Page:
Yifan Lu, MSc Medical Anthropology On October 15th 2019, a seminar on mental health and International Development took place at the UCL Department of Anthropology. Five contributors to the newly published book, The Routledge Handbook of International Development, Mental Health and Wellbeing, gave talks on mental health, drawn from their research. This volume intends to…
An objective of my research sought to understand whether a concept of ‘mental health’ exists amongst the TCiE (in contrast to the Western definition of mental health that has been developed by UN/WHO). Interestingly, the UN definition appeared incomplete to respondents as it fails to address ethics.
As a researcher, I was formatting and analysing the interviews of the women who had participated in our project on ‘Investigating Trauma Therapeutic Interventions for Gender Based Violence in Afghanistan Using Traditional Story-Telling”. At the same time, the stories and the silencing betrayed the legacy of a culture rich in story-telling of creation and shared-ness.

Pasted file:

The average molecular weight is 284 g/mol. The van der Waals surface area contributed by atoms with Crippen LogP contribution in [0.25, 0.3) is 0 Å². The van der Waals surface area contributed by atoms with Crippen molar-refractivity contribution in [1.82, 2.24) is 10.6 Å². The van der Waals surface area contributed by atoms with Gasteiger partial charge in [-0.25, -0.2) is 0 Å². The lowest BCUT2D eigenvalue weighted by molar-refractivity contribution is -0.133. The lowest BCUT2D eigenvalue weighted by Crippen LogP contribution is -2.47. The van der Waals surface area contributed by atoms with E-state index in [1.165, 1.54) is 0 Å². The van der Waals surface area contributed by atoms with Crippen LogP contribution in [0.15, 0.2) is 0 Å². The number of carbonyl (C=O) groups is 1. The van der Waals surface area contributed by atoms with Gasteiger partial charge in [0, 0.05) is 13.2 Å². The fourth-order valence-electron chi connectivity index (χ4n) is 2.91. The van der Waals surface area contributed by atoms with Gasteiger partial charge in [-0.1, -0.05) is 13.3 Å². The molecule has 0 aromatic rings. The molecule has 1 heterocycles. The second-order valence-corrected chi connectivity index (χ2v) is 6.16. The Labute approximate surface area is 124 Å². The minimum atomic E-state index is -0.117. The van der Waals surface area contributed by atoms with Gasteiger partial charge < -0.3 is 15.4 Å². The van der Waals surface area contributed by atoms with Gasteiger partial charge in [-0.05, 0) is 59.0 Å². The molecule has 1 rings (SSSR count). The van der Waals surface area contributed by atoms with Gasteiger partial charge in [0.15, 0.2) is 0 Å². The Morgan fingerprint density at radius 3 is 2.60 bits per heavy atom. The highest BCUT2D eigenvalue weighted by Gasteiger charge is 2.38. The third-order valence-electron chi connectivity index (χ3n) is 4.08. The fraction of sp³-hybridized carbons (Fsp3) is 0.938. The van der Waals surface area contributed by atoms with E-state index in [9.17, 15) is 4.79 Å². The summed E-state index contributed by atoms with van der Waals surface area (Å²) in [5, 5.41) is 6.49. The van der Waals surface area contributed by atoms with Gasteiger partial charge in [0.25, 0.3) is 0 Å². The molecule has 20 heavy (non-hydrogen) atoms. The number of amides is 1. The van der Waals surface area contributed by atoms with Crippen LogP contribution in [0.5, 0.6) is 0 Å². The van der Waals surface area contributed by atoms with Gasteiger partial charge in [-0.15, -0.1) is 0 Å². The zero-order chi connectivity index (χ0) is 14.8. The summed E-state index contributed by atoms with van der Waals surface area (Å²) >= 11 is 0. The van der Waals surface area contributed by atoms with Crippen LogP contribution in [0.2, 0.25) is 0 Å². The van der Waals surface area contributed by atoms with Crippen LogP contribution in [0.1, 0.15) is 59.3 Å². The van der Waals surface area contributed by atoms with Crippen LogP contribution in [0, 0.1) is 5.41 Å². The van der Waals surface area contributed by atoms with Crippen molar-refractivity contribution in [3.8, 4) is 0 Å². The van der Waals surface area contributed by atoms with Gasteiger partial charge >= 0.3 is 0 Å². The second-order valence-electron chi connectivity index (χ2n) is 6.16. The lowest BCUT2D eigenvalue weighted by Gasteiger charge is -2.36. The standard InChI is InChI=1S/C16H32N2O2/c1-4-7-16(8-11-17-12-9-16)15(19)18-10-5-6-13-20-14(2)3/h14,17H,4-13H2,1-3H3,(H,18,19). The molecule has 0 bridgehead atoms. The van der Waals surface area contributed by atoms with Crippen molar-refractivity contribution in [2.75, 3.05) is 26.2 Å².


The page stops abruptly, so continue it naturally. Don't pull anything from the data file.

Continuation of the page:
I found that religion played a crucial role in the way sadness was understood and resolved: symptoms that otherwise might have been described as evidence of a depressive episode were often understood in those more religiously committed within the framework of the Dark Night of the Soul narrative, an active transformation of emotional distress into a process of self-reflection, attribution of religious meaning and spiritual growth.